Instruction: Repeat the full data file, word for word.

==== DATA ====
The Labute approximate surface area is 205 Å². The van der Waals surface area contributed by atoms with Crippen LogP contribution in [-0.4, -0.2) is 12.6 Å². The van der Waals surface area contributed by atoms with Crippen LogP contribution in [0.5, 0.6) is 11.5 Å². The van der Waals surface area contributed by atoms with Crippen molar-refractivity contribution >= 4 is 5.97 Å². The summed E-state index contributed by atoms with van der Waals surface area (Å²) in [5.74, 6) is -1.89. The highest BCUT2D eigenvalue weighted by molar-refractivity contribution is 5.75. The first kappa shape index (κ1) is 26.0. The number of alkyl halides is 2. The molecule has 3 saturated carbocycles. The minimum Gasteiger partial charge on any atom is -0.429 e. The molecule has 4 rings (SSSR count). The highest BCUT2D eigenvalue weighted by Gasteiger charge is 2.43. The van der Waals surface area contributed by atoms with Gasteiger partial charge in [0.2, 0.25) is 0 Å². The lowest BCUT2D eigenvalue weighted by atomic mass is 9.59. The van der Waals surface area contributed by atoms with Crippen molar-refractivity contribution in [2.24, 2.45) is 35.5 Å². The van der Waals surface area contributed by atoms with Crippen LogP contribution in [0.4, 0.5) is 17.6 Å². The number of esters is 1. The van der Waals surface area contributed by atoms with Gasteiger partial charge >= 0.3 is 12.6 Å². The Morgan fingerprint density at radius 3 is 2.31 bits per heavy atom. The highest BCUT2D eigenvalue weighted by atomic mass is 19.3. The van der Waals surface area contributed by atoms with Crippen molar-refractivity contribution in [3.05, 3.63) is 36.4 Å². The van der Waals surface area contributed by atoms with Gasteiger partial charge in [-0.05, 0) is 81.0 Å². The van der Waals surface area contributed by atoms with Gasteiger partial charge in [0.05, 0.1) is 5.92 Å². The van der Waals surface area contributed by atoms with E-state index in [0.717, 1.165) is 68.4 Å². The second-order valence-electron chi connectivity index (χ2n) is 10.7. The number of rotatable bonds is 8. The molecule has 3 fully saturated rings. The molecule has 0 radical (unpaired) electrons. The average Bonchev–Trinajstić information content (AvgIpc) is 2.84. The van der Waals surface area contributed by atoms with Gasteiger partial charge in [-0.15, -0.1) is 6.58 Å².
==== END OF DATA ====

The Labute approximate surface area is 205 Å². The van der Waals surface area contributed by atoms with Crippen LogP contribution in [-0.4, -0.2) is 12.6 Å². The van der Waals surface area contributed by atoms with Crippen LogP contribution in [0.5, 0.6) is 11.5 Å². The van der Waals surface area contributed by atoms with Crippen molar-refractivity contribution >= 4 is 5.97 Å². The summed E-state index contributed by atoms with van der Waals surface area (Å²) in [5.74, 6) is -1.89. The highest BCUT2D eigenvalue weighted by molar-refractivity contribution is 5.75. The first kappa shape index (κ1) is 26.0. The number of alkyl halides is 2. The molecule has 3 saturated carbocycles. The minimum Gasteiger partial charge on any atom is -0.429 e. The molecule has 4 rings (SSSR count). The highest BCUT2D eigenvalue weighted by Gasteiger charge is 2.43. The van der Waals surface area contributed by atoms with Gasteiger partial charge in [0.2, 0.25) is 0 Å². The lowest BCUT2D eigenvalue weighted by atomic mass is 9.59. The van der Waals surface area contributed by atoms with Crippen molar-refractivity contribution in [2.24, 2.45) is 35.5 Å². The van der Waals surface area contributed by atoms with Crippen LogP contribution in [0.4, 0.5) is 17.6 Å². The number of esters is 1. The van der Waals surface area contributed by atoms with Gasteiger partial charge >= 0.3 is 12.6 Å². The Morgan fingerprint density at radius 3 is 2.31 bits per heavy atom. The highest BCUT2D eigenvalue weighted by atomic mass is 19.3. The van der Waals surface area contributed by atoms with Crippen molar-refractivity contribution in [3.05, 3.63) is 36.4 Å². The van der Waals surface area contributed by atoms with Gasteiger partial charge in [-0.05, 0) is 81.0 Å². The van der Waals surface area contributed by atoms with Gasteiger partial charge in [0.05, 0.1) is 5.92 Å². The van der Waals surface area contributed by atoms with E-state index in [0.717, 1.165) is 68.4 Å². The second-order valence-electron chi connectivity index (χ2n) is 10.7. The number of rotatable bonds is 8. The molecule has 3 fully saturated rings. The molecule has 0 radical (unpaired) electrons. The average Bonchev–Trinajstić information content (AvgIpc) is 2.84. The van der Waals surface area contributed by atoms with Gasteiger partial charge in [-0.15, -0.1) is 6.58 Å².